Today was a beautiful one, with a high of 20 degrees Celsius. Walking along the street, I saw a parent and child coming up the opposite way. The child was blowing big, fat bubbles into the air, and the wind kept sweeping them back the way the child had come. Unfortunate for the child, but I got to enjoy the fruit of their labors–walking surrounded by bubbles that caught the afternoon light, reflecting the cherry blossoms in full bloom.Continue reading “Less nose-gazing (hana-mi), more flower-gaping (hanami)”
Plum blossoms are already a thing of the past this year, and cherry blossoms are hurrying on by without a backwards glance, too. People are telling me that certain places are already past their peak in Kyoto, to hurry to such-and-such a place to see them NOW while one still can.
And I look at the surging number of students on spring vacation out with their friends; at the retirement parties that aren’t supposed to be happening, yet still are; and at the droves of people determined to get spring shopping in, at any cost.
And smile and say, “I’ll try to get there before they leave.”Continue reading “March-ing — to Kyoto Cryptids and beyond!”
My first memory of Fushimi Inari Shrine is hiking up the mountain and getting so turned around that a wandering worker had to help me find my way back down it before sundown.
Since then, I’ve had a fondness for the winding torii gates, the little fox statues, and the views from the mountaintop. I guess you bond with a place when you get stuck for a few hours, huh? But over the years as it’s become more and more crowded, I’ve visited it less and less, reluctant to face the wave of humanity that hits it. And when I did visit it, it was purely to grab an omamori charm or to lead a visiting friend through. I didn’t visit it for myself anymore.
At least, not until I performed there.
We had quite a week here in Japan; on Monday the Kansai area experienced an earthquake that left several injured and at least 4 dead. I was fortunate in that I live in Kyoto and was not on a train or anywhere near the epicenter when it happened; the worst I endured was a sudden, loud BANG followed by the sudden rocking of my apartment building–though I will say, that left me huddled in my doorway for several minutes after, eyes wide, clutching my phone.
After that, getting out of the house and enjoying things to take my mind off of the potential for aftershocks was a necessity. So when a friend suggested that we go and check out Daruma Temple, I readily agreed to the outing.
Hi, guys. We’re finally getting into weather where I don’t have to bundle up under piles of winter clothes. And while the plum blossoms are still mostly thinking about blooming (but haven’t quite yet), it’s been too lovely out to sit around waiting on a single type of flower.
I’ve talked before about the Kyoto Botanical Garden. Located just outside Kitayama Station on the Kyoto Karasuma Subway, the gardens cost a ‘whopping” 200 yen to enter. They’re a great place to spend an afternoon in almost any season. There’s a playground for kids, a plum blossom grove, a rose garden, a European-style garden area–you name it, they have it. But today I want to talk about a specific feature: the conservatory.
Learning to make local food is always a highlight for me when I travel. In Korea, I learned how to make dukbokki and not only ended up with a heap of delicious food, but with the satisfaction that I had learned about new ingredients and how to use them.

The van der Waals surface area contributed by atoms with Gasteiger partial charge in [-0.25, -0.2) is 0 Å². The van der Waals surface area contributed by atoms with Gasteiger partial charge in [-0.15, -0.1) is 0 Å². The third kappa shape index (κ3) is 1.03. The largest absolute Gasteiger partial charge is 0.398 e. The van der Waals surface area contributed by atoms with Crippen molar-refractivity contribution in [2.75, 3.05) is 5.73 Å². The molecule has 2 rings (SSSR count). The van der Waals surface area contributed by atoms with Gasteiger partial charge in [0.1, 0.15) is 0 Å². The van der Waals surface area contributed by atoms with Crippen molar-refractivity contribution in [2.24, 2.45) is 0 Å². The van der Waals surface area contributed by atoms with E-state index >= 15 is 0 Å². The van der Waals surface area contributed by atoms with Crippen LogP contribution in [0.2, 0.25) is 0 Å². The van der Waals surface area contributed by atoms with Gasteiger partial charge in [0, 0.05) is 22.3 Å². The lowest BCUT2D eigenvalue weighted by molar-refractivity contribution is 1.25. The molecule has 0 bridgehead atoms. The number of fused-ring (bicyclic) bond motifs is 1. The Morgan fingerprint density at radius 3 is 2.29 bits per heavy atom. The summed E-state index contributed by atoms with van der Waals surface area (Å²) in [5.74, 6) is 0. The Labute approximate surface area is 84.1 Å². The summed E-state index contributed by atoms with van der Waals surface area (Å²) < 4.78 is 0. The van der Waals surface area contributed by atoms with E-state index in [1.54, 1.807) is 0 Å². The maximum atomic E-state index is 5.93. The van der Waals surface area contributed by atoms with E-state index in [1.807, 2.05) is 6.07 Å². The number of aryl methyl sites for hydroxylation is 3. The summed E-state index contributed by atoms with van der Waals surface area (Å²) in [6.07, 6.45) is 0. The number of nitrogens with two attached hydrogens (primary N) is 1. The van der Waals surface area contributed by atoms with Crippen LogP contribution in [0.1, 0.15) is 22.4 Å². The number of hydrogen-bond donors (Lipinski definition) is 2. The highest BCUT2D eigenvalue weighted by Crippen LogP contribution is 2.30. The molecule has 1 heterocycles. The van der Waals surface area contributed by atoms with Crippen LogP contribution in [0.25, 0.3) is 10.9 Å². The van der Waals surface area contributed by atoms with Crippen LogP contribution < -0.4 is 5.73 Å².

So when my friend came to visit me, we figured that trying some traditional Japanese food would be a great idea. The question was: sweet, or savory?
…Actually, I lied. That wasn’t a question at all. We both have huge sweet tooths.
Back in March, I participated in a writing competition through Writers in Kyoto. While I didn’t win, I was invited to take part in a local cultural event of some sort. There were two options to choose from: paper lantern-making, and gold paperweight-making. After choosing the latter, I arranged to meet a woman I’ll call Ms. S from the Kyoto Convention and Visitors Bureau at JR Yamashina Station. From there, she would make sure I made it to the workshop and, if necessary, provide translations.
While it was meant to be a group outing, it turned out to be just the two of us on a search for the home of an うるしさん (Urushi-san, someone who works with lacquer/gilding). Urushi-san are the people responsible for things like the gold you can see on Kinkakuji Temple in Kyoto; they affix things like very thinly sliced gold to various objects (whether it’s magnets, toy cars, or anything else you can imagine). Of course, they do many other jobs as well, but this was particularly pertinent because the workshop centered around gold leaf stamping.
This was both my and Ms. S’s first time heading into this particular neighborhood of Yamashina. While only ten minutes by taxi from the JR station, we were in a very residential area where the streets had no names listed and the house numbers were all out of order. After the taxi drove off, we had no idea where to go, and unfortunately, neither did the neighbors we asked for guidance. Fortunately, Ms. S had a phone number, and after calling it, my teacher for the day came bustling out of a building from the end of a dead-end street.
I know, who can believe it.
I love the Kamo River in Kyoto. It’s a great place to enjoy the changing of the seasons (Japan has four seasons, yannow), a fun place to hang out and chat with friends, and to watch the water birds goof off. There’s just one thing that you need to look out for: